Extend the fun: Stay at Best Western Wesley Inn & Suites for an overnight; a great option for families. A generous breakfast buffet starts the day, and the pool is tons of splashy fun for tiny tykes. Plan to chat with the owner Sue Braaten, a true local with insider tips—she just might tempt you to stay away for a few days longer.
Online: Visit Gig Harbor
Tualatin Valley, Oregon
Distance: 185 miles from Seattle to Beaverton.
Oregon’s Tualatin Valley is a rural paradise with vineyards, farms, rolling hills, and charming towns. The cornucopia of dense forest, farm-to-table-dining and locally produced wine and beer make it an easy weekend escape from the big city.
Don’t-miss detours: Nothing says fall like pumpkin pie, so get the true taste of the season started with a visit to Hoffman Farms Store. Kids will love the corn maze, pumpkin patch and a scenic ride around the farm on the Scholls Valley Railroad. The on-site bakery produces delectable pies with fruit fresh-picked from the farm, including vegan and gluten-free options, you won't want to miss.
Zip on over to lovely Hagg Lake for a visit to Tree to Tree Aerial Adventure Park. The aerial obstacle course is perfect for older and adventurous kids who think of fall foliage as something to climb through rather than stare at. The six different courses will test even the most agile kids. Grab bikes and head out on the scenic and (mostly) flat 21-mile Banks-Vernonia State Trail for an epic rainbow leaf drop. It’s an easy-peasy out-and-back so families can decide when to turn around. Try not to miss the Buxton Trestle at mile seven, a 600-foot-long former railroad bridge.
Hungry (and thirsty) leaf stalkers will enjoy lunch at family-friendly Ridgewalker Brewing. The burgers and sandwiches are every bit as good as the beer, and there’s a Junior Brunch menu for small fries so they can learn at an early age about the most important meal of the week. The Tualatin Valley lies smack-dab in Oregon wine country, so wine down your day with a tasting at a local vineyard. David Hill Vineyards & Winery is socially distanced and kid-friendly in a gorgeous setting, so be sure to reserve some adult time while the kids play on the grass.
Extend the fun: Set up home base at McMenamin’s Grand Lodge Hotel in Forest Grove, then go leaf hunting! The hotel continues the brothers’ streak of taking over magnificent buildings and turning them into hotels—in this case an immense, century-old Masonic lodge. On-site food options abound, including outdoor Pat’s Corner and indoor/outdoor Ironwork Grill. The lawn games next to Pat’s make for fun dinner-time diversion as well as some healthy competition. Ruby’s Spa is open for visitors with Covid-19 restrictions in place, as is the grotto-inspired soaking pool. Don’t forget to point out the portraits of famous rock musicians around the property. Your kids will gain instant cool status.
Online: Oregon’s Tualatin Valley
Distance: 60 miles from Seattle, including a ferry to either Kingston or Bainbridge Island.
Best foliage spotting: Fort Worden Historical State Park
Port Townsend is an escape to another era with its preserved Victorian architecture and slow, sailboat-gazing lifestyle. It’s an enclave for artists, hipsters and hippies—a welcome mash-up of groovy and quirky. The town is fun to peruse and explore, but for fall leaves head straight to Fort Worden Historical State Park. Once a U.S. Army base, it became a beautiful getaway with camping, cafés and curving beaches after it was donated to the state. Park near Taps at the Guardhouse, a lively spot with firepits, food and cocktails, surrounded by gilded trees. The former barracks have served as backdrop to a few famous films. Grab a blanket and walk (or drive) to the beaches. Cable House Canteen across from the beach has snacks, wine and beer, so your family can post up to spend a few hours strolling the seashore, exploring marine life.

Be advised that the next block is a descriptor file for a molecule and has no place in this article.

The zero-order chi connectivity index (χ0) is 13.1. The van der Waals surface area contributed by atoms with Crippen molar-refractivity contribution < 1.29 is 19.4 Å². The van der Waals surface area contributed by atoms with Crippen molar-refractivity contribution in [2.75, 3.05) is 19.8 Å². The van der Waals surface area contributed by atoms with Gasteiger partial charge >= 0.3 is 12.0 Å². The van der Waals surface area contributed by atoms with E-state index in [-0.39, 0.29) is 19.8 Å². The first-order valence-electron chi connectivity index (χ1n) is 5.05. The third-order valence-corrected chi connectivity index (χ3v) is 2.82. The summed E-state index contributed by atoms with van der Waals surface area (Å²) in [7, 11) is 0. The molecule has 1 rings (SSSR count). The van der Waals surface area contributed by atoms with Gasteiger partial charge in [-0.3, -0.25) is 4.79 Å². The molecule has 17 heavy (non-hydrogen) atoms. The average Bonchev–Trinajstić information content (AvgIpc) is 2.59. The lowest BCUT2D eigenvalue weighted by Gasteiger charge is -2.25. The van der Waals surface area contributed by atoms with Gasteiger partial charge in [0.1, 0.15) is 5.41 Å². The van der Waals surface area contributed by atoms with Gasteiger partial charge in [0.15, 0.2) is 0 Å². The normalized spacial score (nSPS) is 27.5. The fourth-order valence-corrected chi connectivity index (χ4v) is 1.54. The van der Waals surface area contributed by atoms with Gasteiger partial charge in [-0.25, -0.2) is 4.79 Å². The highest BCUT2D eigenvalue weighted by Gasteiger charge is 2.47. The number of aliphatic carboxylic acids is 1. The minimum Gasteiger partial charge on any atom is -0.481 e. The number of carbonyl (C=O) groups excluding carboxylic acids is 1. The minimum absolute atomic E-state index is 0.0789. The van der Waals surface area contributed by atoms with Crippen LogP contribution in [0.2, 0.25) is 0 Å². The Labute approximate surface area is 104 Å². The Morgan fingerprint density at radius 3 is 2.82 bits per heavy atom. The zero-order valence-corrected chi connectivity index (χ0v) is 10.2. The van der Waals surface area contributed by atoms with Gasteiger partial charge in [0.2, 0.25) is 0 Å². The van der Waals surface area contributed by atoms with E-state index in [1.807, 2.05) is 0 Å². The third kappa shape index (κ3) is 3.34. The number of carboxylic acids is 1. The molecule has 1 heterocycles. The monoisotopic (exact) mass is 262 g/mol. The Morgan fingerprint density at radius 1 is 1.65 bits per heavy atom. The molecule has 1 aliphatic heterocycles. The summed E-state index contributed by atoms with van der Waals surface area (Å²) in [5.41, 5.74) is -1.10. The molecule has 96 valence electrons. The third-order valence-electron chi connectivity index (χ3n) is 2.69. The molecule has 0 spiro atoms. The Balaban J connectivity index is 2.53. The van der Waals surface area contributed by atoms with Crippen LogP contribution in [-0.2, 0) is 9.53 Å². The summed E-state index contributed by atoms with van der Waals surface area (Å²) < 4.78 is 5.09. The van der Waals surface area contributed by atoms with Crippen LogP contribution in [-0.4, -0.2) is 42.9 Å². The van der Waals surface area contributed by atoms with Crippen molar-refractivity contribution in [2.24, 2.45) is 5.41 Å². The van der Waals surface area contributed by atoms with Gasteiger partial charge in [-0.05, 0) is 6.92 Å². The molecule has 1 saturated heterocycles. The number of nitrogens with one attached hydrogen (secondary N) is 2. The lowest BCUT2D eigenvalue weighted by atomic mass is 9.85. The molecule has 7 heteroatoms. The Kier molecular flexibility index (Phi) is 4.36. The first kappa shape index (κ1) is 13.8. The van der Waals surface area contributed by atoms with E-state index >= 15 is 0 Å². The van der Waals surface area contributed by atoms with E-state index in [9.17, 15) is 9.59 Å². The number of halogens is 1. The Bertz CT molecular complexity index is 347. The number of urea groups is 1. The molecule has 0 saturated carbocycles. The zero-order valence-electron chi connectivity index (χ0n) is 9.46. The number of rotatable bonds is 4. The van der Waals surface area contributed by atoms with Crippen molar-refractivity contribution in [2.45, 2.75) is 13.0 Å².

Don’t-miss detours: The Cicmehan Trail features 16 sites organized into three loops to educate visitors on the S’Killikum people who lived in the area for hundreds of years. Walk to a few easy monuments or bike around to see more. Elevated Ice Cream Company tempts right on the Water Street (chances are the little ones, and older ones, won’t let you walk on by). Howell’s Sandwich Shop is tucked away behind Lively Olive Tasting Bar, with a wonderful ocean view for sundowners and sandwiches. Finistere has become a major culinary destination, so shed your hiking gear for smart shoes and prepare your taste buds for excellence. The outdoor setting is just as charming as the indoors.
Extend the fun: Stay at the Tides Inn & Suites overlooking the water. With convenient suites for families, and fireplaces made for cozy bedtime stories, it’s an excellent autumn escape. Another good option is The Palace Hotel, with a perfect location in the center of town.
Online: Enjoy Port Townsend
The Olympic Peninsula: Sequim to Lake Crescent
Distance: 70 miles from Seattle, including a ferry to Kingston or Bainbridge Island.
Best foliage spotting: The Olympic Peninsula is one big fall foliage tapestry. It’s hard to go wrong when the entire drive along the Elwha River between Highway 101 and the Olympic Park entrance is renowned for fall color explosions. From Hurricane Ridge, with its magnificent mile-high, 360-degree views, visitors can spy Mount Baker, Victoria BC, the San Juan Islands and what seems like millions of trees. Once on top, hiking trails and picnic spots are yours for the taking. There is a café with food but we recommend bringing tasty treats for more options and to enjoy the day at your leisure—the drive takes about 40 minutes to get to the top.
Lake Crescent looks like an alpine postcard, fed by glacial water famous for its clarity and cerulean glow. Grab a kayak or canoe and tuck in the whole family for a lake view of the golden and copper color show. Lake Crescent Lodge has an elegance reminiscent of the golden age of travel. Relax on the sun porch or inside by the fireplace and play card games after your outing. If you forget the games, pop into the gift shop and purchase Scrabble: National Parks Edition.
Don’t-miss detours: Grab the bikes for a lazy afternoon on the Olympic Discovery Trail. Once completed, the route will span 140 miles of non-motorized transit, from Port Townsend to La Push. In Sequim, bike to Railroad Bridge Park. The historic bridge was rebuilt in 2015, which means it’s safe and sturdy. Then roll through Sequim’s legendary lavender farms and check out the 5.5-mile Dungeness Spit, home of the tasty namesake crab.